Neglect begins 14 days after a city was last visited by its empire. A city is considered to be visited whenever an officer or avatar, of its empire, is present in the city's solar system for at least one minute. A city is also considered visited when it receives tribute from another city.
Once the population feels neglected, loyalty decreases by one at each city report cycle, instead of increasing by one, until it reaches zero.
When the loyalty of the population is at zero and their morale is below zero, they will revolt.
For more information, see the City_Neglect page.
Inventory and Power Reserve
Each city maintains an inventory of all commodities stored within its buildings. The size of the inventory depends upon the buildings present in the city. The construction page contains a table showing the amount of storage added by different buildings. The inventory size limit is applied to each commodity individually. A city with an inventory size of 100 can store up to 100 units of each commodity: 100 vegetables, 100 beans, and 100 mechanical parts for example.
A city's inventory may contain a mixture of qualities of the same commodity. The combined total may not exceed the inventory size. A city with an inventory size of 100 might have 30 beans of quality 200 and 45 beans of quality 125, leaving room for 25 more beans, but the total amount of beans in stock will not exceed 100.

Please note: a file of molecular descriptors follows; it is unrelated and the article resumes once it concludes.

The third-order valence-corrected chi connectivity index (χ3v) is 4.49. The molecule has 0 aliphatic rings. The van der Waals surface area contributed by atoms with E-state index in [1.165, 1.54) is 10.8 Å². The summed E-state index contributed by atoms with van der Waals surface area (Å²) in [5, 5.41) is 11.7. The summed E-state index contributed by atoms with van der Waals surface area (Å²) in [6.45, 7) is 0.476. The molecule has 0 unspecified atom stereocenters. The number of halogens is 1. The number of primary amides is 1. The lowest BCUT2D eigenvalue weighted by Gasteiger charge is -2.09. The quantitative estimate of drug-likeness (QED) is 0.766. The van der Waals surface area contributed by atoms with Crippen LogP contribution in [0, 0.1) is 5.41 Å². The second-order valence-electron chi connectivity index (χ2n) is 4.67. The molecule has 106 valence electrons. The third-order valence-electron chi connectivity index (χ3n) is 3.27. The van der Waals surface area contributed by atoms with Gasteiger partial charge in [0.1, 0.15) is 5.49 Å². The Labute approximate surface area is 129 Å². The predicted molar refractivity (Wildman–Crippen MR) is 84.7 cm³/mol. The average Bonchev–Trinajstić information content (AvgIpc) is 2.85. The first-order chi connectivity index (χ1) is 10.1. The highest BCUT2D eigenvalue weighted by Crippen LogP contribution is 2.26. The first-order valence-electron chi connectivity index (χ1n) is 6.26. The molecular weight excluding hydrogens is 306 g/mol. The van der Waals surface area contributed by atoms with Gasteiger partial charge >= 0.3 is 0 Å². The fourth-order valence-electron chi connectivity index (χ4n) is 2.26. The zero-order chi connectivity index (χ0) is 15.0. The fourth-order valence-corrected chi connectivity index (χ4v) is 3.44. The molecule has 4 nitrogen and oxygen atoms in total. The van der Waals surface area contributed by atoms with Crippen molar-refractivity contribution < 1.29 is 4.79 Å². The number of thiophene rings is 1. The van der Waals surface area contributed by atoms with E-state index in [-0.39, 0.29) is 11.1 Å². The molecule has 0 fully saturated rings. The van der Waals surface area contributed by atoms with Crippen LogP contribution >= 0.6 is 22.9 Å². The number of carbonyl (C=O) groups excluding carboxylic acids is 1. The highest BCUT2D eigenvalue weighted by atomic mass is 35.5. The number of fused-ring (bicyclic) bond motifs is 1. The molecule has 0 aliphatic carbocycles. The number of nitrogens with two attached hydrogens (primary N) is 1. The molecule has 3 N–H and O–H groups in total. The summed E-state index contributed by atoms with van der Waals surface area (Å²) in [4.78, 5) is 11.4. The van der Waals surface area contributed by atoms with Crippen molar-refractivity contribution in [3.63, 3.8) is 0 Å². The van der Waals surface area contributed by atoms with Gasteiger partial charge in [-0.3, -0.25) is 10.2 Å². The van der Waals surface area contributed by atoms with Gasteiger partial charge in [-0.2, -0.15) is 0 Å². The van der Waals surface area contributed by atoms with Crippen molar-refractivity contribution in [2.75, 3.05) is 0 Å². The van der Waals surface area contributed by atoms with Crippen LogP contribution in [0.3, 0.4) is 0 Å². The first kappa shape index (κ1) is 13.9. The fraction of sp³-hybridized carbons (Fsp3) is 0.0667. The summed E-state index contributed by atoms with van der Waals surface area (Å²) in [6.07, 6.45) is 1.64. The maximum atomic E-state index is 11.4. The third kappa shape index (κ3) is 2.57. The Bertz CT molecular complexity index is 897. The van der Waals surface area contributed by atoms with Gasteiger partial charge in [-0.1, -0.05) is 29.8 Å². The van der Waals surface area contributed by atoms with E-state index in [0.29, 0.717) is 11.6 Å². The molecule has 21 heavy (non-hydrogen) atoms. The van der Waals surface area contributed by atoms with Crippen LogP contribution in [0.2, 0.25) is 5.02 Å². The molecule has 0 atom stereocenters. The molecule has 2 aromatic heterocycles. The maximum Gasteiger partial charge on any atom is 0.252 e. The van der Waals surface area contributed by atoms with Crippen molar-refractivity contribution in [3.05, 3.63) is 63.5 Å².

Construction and manufacturing processes fetch materials from the city's inventory as needed. The resulting quality of construction and manufacturing is the average quality of the components used to make the building or product. To produce the best products and buildings, a city supplies the best quality commodities from its inventory before the poorer quality commodities.
A city will buy and sell commodities from its inventory to spacecraft. A spacecraft may trade cargo with any city if the ship is physically present on a road slab of the city. When a city has an airport, spacecraft may trade cargo with the city if they are near a friendly space station in the solar system. A space station acts as a trade hub for all friendly cities in the solar system.
Cities strive to improve the quality of their inventories. When a city manufactures, imports, or buys commodities, the city replaces lower quality commodities if necessary to fit the new commodities into its inventory. A city will not buy, import, or manufacture commodities of lower quality if they will not fit into its inventory. This improves the quality of its inventory whenever possible, which improves the quality of the commodities it manufactures and the buildings it constructs.